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Letter says administrators were in the dark until November.

In the midst of an investigation by the federal government and intense scrutiny from multiple attorneys, Florida State University sent a letter to supporters outlining its actions in the Jameis Winston sexual assault case.

After FSU Title IX officials first learned about the case just before it became public in November 2013, they provided his accuser with support and tried to get her to speak with investigators, according to the letter - an advanced copy of which was obtained Thursday night by the Tampa Bay Times.

"We did not want you to confuse our silence with idleness, a lack of caring or, as some have alleged, an institutional conspiracy to protect a star athlete," the letter said.

According to the letter, FSU's athletic department first heard about the case in January 2013, soon after a then-FSU female student identified Winston as a suspect to the Tallahassee Police Department. The athletic department interviewed the eventual Heisman Trophy-winning quarterback and two teammates about the encounter, and they described it as consensual.

Because the police investigation stalled and resulted in no charges, the athletic department didn't file a formal report with FSU's Title IX administrator or its Office of Student Rights and Responsibilities, the letter said.

FSU campus police and the victim's advocate department knew about the incident soon after it happened in December 2012 but also didn't initiate a Title IX investigation. Campus police referred the off-campus incident to Tallahassee police, and state law prohibits victim's advocates from breaking confidentiality.

FSU's policies rely on the victim's advocates to guide complainants through the process and tell them how to pursue criminal or conduct charges.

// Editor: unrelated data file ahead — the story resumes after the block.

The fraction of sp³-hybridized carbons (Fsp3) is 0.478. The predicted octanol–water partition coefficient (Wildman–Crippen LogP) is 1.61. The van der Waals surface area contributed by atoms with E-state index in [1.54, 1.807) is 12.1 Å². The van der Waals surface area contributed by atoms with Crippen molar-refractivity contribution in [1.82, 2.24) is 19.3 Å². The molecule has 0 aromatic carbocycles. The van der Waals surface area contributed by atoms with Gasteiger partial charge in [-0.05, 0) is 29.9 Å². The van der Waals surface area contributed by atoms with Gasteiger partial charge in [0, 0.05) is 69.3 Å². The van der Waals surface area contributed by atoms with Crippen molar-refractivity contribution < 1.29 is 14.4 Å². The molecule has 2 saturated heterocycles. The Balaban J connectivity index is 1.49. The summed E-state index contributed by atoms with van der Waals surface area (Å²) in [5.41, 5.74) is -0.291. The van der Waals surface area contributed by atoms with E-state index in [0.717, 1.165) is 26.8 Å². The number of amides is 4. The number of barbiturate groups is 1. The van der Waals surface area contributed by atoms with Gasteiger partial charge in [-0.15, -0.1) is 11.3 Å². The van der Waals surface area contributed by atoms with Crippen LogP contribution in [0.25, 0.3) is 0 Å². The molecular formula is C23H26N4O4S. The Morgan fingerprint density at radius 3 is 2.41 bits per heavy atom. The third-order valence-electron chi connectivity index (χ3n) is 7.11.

Title IX requires a school to investigate sexual assault or harassment if a responsible employee "knows, or reasonably should know," about an incident. Whether FSU's actions comply with the federal law is the subject of an investigation by the U.S. Department of Education's Office for Civil Rights. About 70 other schools are under similar investigations. Winston's adviser and attorneys for the accuser have all expressed concerns with FSU's handling of the case.

When FSU administrators found out about the incident - after inquiries from the media to Tallahassee police - the university provided more security for the woman's sorority and locked down her public contact information.

The university's letter said it first initiated a Title IX investigation in November, but the woman's then-attorney told FSU to "cease all contact with her client." The attorney, Patricia Carroll, said Thursday night that she told FSU to stop communicating temporarily with her client until they sorted through the quickly evolving situation.

Winston declined to speak with FSU's Title IX office in January 2014. Because neither the woman nor Winston cooperated, the letter said, the school suspended the investigation a month later.

The woman spoke with university investigators Aug. 6 about the encounter. FSU's letter said the interview came after multiple attempts to speak with the woman. One of her attorneys, Colorado-based Baine Kerr, said Thursday night that FSU was told repeatedly that the woman would do "anything and everything to assist the investigation."

Winston was never arrested or charged after investigations by Tallahassee police and the State Attorney's Office. He has denied any criminal wrongdoing through his attorneys, but FSU is continuing its Title IX investigation into whether he broke the school's code of conduct.

Federal guidelines call for most cases to be resolved in about 60 days.

Contact Matt Baker at